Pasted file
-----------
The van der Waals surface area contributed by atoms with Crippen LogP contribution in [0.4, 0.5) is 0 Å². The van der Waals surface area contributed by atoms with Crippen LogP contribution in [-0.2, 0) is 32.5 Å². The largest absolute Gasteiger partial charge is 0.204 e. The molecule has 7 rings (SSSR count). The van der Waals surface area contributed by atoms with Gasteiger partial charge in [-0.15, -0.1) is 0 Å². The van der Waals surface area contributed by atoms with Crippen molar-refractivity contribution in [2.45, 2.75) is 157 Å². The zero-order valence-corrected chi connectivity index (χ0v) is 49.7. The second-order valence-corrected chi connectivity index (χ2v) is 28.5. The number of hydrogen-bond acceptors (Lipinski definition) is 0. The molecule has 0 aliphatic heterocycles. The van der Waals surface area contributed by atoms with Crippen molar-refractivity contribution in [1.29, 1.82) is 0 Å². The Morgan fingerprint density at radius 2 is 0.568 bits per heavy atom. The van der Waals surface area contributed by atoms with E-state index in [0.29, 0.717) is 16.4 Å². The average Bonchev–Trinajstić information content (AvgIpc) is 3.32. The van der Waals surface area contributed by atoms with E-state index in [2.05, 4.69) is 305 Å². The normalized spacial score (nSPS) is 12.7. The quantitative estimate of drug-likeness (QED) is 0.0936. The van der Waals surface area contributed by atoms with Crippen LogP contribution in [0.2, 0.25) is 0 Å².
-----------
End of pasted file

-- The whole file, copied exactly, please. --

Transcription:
The van der Waals surface area contributed by atoms with Crippen LogP contribution in [0.4, 0.5) is 0 Å². The van der Waals surface area contributed by atoms with Crippen LogP contribution in [-0.2, 0) is 32.5 Å². The largest absolute Gasteiger partial charge is 0.204 e. The molecule has 7 rings (SSSR count). The van der Waals surface area contributed by atoms with Gasteiger partial charge in [-0.15, -0.1) is 0 Å². The van der Waals surface area contributed by atoms with Crippen molar-refractivity contribution in [2.45, 2.75) is 157 Å². The zero-order valence-corrected chi connectivity index (χ0v) is 49.7. The second-order valence-corrected chi connectivity index (χ2v) is 28.5. The number of hydrogen-bond acceptors (Lipinski definition) is 0. The molecule has 0 aliphatic heterocycles. The van der Waals surface area contributed by atoms with Crippen molar-refractivity contribution in [1.29, 1.82) is 0 Å². The Morgan fingerprint density at radius 2 is 0.568 bits per heavy atom. The van der Waals surface area contributed by atoms with E-state index in [0.29, 0.717) is 16.4 Å². The average Bonchev–Trinajstić information content (AvgIpc) is 3.32. The van der Waals surface area contributed by atoms with E-state index in [2.05, 4.69) is 305 Å². The normalized spacial score (nSPS) is 12.7. The quantitative estimate of drug-likeness (QED) is 0.0936. The van der Waals surface area contributed by atoms with Crippen LogP contribution in [0.2, 0.25) is 0 Å².